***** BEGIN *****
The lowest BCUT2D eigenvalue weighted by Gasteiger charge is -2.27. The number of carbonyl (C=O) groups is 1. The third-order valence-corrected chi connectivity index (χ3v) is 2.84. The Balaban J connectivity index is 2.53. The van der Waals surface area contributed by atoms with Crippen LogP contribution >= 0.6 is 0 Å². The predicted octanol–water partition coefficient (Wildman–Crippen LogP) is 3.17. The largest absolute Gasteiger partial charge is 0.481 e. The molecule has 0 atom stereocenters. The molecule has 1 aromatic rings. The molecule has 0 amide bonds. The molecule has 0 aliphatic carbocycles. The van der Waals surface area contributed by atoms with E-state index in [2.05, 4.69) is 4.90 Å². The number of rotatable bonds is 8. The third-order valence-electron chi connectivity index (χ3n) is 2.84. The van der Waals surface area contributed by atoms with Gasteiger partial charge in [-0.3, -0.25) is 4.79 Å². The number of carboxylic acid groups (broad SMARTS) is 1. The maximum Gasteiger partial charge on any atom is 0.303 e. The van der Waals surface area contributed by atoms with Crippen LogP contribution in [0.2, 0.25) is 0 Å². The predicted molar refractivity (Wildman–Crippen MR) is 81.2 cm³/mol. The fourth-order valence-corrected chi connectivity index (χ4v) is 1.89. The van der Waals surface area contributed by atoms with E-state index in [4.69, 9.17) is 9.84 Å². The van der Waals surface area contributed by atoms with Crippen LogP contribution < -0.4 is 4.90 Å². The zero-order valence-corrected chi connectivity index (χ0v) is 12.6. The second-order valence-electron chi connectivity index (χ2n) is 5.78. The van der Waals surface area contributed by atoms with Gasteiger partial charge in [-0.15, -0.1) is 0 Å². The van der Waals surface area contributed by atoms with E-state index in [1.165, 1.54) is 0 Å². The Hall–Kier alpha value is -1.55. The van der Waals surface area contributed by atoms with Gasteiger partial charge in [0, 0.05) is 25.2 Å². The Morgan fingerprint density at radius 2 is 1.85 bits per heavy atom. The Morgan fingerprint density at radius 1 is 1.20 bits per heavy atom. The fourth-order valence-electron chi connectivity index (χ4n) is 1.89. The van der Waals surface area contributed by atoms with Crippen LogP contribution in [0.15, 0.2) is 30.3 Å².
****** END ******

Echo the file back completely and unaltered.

The lowest BCUT2D eigenvalue weighted by Gasteiger charge is -2.27. The number of carbonyl (C=O) groups is 1. The third-order valence-corrected chi connectivity index (χ3v) is 2.84. The Balaban J connectivity index is 2.53. The van der Waals surface area contributed by atoms with Crippen LogP contribution >= 0.6 is 0 Å². The predicted octanol–water partition coefficient (Wildman–Crippen LogP) is 3.17. The largest absolute Gasteiger partial charge is 0.481 e. The molecule has 0 atom stereocenters. The molecule has 1 aromatic rings. The molecule has 0 amide bonds. The molecule has 0 aliphatic carbocycles. The van der Waals surface area contributed by atoms with E-state index in [2.05, 4.69) is 4.90 Å². The number of rotatable bonds is 8. The third-order valence-electron chi connectivity index (χ3n) is 2.84. The van der Waals surface area contributed by atoms with Gasteiger partial charge in [-0.3, -0.25) is 4.79 Å². The number of carboxylic acid groups (broad SMARTS) is 1. The maximum Gasteiger partial charge on any atom is 0.303 e. The van der Waals surface area contributed by atoms with Crippen LogP contribution in [0.2, 0.25) is 0 Å². The predicted molar refractivity (Wildman–Crippen MR) is 81.2 cm³/mol. The fourth-order valence-corrected chi connectivity index (χ4v) is 1.89. The van der Waals surface area contributed by atoms with E-state index in [4.69, 9.17) is 9.84 Å². The van der Waals surface area contributed by atoms with Crippen LogP contribution < -0.4 is 4.90 Å². The zero-order valence-corrected chi connectivity index (χ0v) is 12.6. The second-order valence-electron chi connectivity index (χ2n) is 5.78. The van der Waals surface area contributed by atoms with Gasteiger partial charge in [-0.15, -0.1) is 0 Å². The van der Waals surface area contributed by atoms with E-state index in [1.165, 1.54) is 0 Å². The Hall–Kier alpha value is -1.55. The van der Waals surface area contributed by atoms with Gasteiger partial charge in [0, 0.05) is 25.2 Å². The Morgan fingerprint density at radius 2 is 1.85 bits per heavy atom. The Morgan fingerprint density at radius 1 is 1.20 bits per heavy atom. The fourth-order valence-electron chi connectivity index (χ4n) is 1.89. The van der Waals surface area contributed by atoms with Crippen LogP contribution in [0.15, 0.2) is 30.3 Å².